Proving the Business Case for the Internet of Things

Volvo developing autonomous logistics vehicles

Steve Rogerson
October 3, 2018

Volvo Trucks is developing autonomous electric commercial vehicles that can carry goods between fixed logistics hubs.
Growing world population and increasing urbanisation are leading to significant challenges to solve environmental problems such as congestion, pollution and noise. Rising consumption, the fast growth of e-commerce and the wide-spread shortage of drivers create higher demands for efficient transportation.
"The full potential of the transport industry is yet to be seen," said Claes Nilsson, president of Volvo Trucks. “Everything suggests that the global need for transportation will continue to significantly increase in the coming decade. If we are to meet this demand in a sustainable and efficient way, we must find new solutions. To secure a smoothly functioning goods flow system we also need to exploit existing infrastructure better than currently. The transport system we are developing can be an important complement to today's solutions and can help meet many of the challenges faced by society, transport companies and transport buyers.”
Volvo Trucks' future transportation plan is intended to be used for regular and repetitive tasks characterised by relatively short distances, large volumes of goods and high delivery precision. Transports between logistic hubs are typical examples, but additional use cases can also be applicable.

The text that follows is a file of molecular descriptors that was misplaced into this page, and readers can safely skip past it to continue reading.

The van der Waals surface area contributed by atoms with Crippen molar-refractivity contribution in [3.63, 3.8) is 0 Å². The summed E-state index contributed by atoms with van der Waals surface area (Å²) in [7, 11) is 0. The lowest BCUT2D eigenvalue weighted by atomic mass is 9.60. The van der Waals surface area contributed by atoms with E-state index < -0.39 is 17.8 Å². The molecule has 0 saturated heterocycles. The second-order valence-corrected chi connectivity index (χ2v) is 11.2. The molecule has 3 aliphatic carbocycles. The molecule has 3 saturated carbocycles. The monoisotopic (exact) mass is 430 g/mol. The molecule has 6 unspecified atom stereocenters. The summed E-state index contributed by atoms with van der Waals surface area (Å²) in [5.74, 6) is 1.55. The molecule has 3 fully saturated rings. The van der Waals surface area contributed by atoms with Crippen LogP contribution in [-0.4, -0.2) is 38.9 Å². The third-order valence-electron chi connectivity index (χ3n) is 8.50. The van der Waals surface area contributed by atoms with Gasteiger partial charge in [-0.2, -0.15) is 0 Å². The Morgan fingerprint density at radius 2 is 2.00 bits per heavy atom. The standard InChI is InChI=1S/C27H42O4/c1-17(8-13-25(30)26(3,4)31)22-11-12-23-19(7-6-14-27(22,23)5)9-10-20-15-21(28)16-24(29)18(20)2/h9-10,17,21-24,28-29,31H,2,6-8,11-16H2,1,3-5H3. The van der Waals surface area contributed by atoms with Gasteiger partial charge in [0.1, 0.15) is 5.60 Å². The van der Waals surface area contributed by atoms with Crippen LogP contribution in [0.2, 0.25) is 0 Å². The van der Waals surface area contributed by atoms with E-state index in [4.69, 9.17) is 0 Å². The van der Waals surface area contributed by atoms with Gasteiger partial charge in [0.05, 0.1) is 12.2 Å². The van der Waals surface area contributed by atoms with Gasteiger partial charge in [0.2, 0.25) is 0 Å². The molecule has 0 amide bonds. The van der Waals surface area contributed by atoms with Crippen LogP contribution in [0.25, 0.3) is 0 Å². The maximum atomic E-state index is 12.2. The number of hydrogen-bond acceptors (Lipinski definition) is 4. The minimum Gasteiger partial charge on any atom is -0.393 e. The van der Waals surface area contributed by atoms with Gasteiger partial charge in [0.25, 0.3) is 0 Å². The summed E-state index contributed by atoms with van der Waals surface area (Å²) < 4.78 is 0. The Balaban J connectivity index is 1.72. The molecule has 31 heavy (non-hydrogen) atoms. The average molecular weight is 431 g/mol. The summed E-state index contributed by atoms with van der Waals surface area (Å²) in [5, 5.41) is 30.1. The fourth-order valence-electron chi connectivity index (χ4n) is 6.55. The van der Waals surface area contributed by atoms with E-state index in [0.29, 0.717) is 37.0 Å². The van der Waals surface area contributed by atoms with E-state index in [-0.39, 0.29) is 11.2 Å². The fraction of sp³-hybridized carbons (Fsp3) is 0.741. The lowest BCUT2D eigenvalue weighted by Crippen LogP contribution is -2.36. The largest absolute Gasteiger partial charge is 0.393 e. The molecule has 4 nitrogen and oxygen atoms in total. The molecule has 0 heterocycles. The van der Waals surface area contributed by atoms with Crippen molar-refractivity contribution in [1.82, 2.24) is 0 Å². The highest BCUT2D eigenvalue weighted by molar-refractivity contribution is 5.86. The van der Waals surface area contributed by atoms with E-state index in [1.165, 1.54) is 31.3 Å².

"Our system can be seen as an extension of the advanced logistics that many industries already apply today," said Mikael Karlsson, Volvo vice president. “Since we use autonomous vehicles with no exhaust emissions and low noise, their operation can take place at any time of day or night. The solution utilises existing road infrastructure and load carriers, making it easier to recoup costs and allowing for integration with existing operations.”
The operation will be handled by autonomous electric vehicles linked to a cloud service and a transport control centre. The vehicles will be equipped with autonomous driving systems and designed to locate their current position to within centimetres, monitor in detail and analyse what is happening with other road users, and then respond with accuracy.
The transport control centre will continuously monitor the progress of the transport and keep an accurate watch of each vehicle's position, the batteries' charge, load content, service requirements and a number of other parameters. As with an industrial production process, speed and progress will be tailored to avoid unnecessary waiting and to increase delivery precision. In this way, it will be possible to reduce waste in the form of buffer stocks, and increase availability. Vehicles that operate on the same route can cooperate to create optimal flow.
In the near future, Volvo Trucks' transport plan will be further developed with selected customers in prioritised applications.
The transport system will consist of autonomous, connected, electric vehicles and a transport control centre. The vehicles will be used as tractor units and be compatible with existing load carriers and trailers. The propulsion will be entirely electric with zero exhaust emissions and low noise levels. The driveline and battery pack will be of the same type that are used in Volvo Trucks' electric lorries.